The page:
With the revival of the cotton mill after the Civil War, Elijah returned to the old idea of adding a paper mill.  He decided to put it in upstate New York, in Orange County, and to put son William in charge of this plant.  In 1872 Elijah was still waiting for the arrival of needed machinery and worried that it all was costing more than he had expected.  By 1873 the paper mill was running.  

However, 1873 was to be a bad year for the Rosencrantz family and their enterprises as well as for the nation.  At Ho-Ho-Kus, Elijah was ill through the first months of that year.  For several weeks he did not go to his cotton mill because he could not bear the noise, a noise which the workers had to bear for long hours six days a week.   Then as Elijah was recovering his health, he and his businesses were very negatively effected by the beginning of one of America’s most severe depressions. 

By November, Elijah was reporting that times were hard, very hard.  As business orders declined he was caught with a lack of funds.  The paper mill ceased operation and the cotton warp mill was kept going only because brother John expended some of his accumulated savings to meet its expenses.  In the process John became the owner of the Ho-Ho-Kus mill, while Elijah remained the manager of its operation.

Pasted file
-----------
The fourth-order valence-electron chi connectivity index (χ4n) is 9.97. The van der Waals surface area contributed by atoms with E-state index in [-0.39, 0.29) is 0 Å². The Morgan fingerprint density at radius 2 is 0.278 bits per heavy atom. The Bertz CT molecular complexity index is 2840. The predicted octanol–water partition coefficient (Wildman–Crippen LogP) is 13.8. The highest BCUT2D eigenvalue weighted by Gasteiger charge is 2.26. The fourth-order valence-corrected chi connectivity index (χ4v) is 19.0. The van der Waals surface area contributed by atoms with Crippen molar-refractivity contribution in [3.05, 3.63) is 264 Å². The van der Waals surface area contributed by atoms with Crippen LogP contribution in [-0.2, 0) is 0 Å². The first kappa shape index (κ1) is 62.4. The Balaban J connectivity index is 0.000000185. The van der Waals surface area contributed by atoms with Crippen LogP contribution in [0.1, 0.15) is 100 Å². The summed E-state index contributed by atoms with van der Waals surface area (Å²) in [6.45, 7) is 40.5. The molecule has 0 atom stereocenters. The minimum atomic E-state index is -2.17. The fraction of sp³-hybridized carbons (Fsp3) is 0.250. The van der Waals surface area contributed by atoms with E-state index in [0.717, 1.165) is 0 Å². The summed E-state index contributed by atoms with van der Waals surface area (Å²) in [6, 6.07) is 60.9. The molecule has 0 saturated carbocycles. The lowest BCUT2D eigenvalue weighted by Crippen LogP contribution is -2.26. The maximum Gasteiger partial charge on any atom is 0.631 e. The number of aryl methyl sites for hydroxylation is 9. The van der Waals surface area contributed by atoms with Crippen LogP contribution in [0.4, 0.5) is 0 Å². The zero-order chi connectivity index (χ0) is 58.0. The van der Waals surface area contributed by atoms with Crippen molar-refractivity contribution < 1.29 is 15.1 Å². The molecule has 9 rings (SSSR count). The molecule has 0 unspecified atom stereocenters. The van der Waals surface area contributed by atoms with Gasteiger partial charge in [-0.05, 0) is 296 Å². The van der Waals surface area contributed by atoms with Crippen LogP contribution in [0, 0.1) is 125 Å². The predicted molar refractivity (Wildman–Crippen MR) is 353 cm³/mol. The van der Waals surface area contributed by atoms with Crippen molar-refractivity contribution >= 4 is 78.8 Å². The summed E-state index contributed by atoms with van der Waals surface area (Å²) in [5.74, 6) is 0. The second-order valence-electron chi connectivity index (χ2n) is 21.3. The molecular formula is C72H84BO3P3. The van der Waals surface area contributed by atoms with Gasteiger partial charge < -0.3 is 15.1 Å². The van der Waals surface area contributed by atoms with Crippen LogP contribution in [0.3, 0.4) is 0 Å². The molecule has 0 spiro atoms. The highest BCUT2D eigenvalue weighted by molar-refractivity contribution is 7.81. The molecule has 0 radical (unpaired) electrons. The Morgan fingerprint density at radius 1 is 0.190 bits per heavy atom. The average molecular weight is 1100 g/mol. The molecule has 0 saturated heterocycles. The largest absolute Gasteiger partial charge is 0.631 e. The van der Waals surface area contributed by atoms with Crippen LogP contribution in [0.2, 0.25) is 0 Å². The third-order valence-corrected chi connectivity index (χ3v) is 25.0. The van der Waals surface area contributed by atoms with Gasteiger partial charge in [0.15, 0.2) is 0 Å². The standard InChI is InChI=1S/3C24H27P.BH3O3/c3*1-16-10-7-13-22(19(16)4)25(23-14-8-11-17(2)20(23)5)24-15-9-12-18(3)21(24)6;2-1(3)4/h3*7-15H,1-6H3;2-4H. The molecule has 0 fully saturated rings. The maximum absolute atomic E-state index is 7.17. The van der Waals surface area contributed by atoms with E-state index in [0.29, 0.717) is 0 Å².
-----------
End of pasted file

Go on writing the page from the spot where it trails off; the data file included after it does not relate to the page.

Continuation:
How did the Rosencrantz workforce  in 1880 compare with that in the 1850 survey?  Again Marion Brown took the names of workers for one pay period from the mill ledger books and checked them with the 1880 census.  The workforce was larger than thirty years earlier with 39 names listed.  There was almost an equal number of  female and male laborers.   Child labor continued with nine children workers14 years of age or younger.  John Babcock aged 10 worked with his two teenage sisters, one of whom, Julia, was 12.  James Munroe, aged 11, worked with his mother Mary.  Edward Wanamaker was also 11 and David Wanamaker was 12.  Again the males were spread out in age from 10 to 67, but again none were between 15 and 19.  An exception was Elijah’s son George, who worked during the summer of 1880 at age 15.   For the females, while there continued to be a good number of teenagers, there were, unlike earlier, a considerable number above 24 and married.  Monthly wages ranged from $72 for the foreman to $5.44 for the lowest paid work, probably a bobbin boy or a picker.  Most of the laborers, as earlier, were born in New Jersey, but now there were some who had been born in New York, and there were several who were born in Ireland and one in Holland.  Most of the workers had English and Dutch family names, with again a few Germans and now more Irish.  One person, John  Conklin, may have been a Ramapo mountain person.  Most of the workers still came from the neighborhood, but there were more families in the Rosencrantz tenant housing close to the mill and a few listed their residence as Paterson and Ridgewood and one as Newark.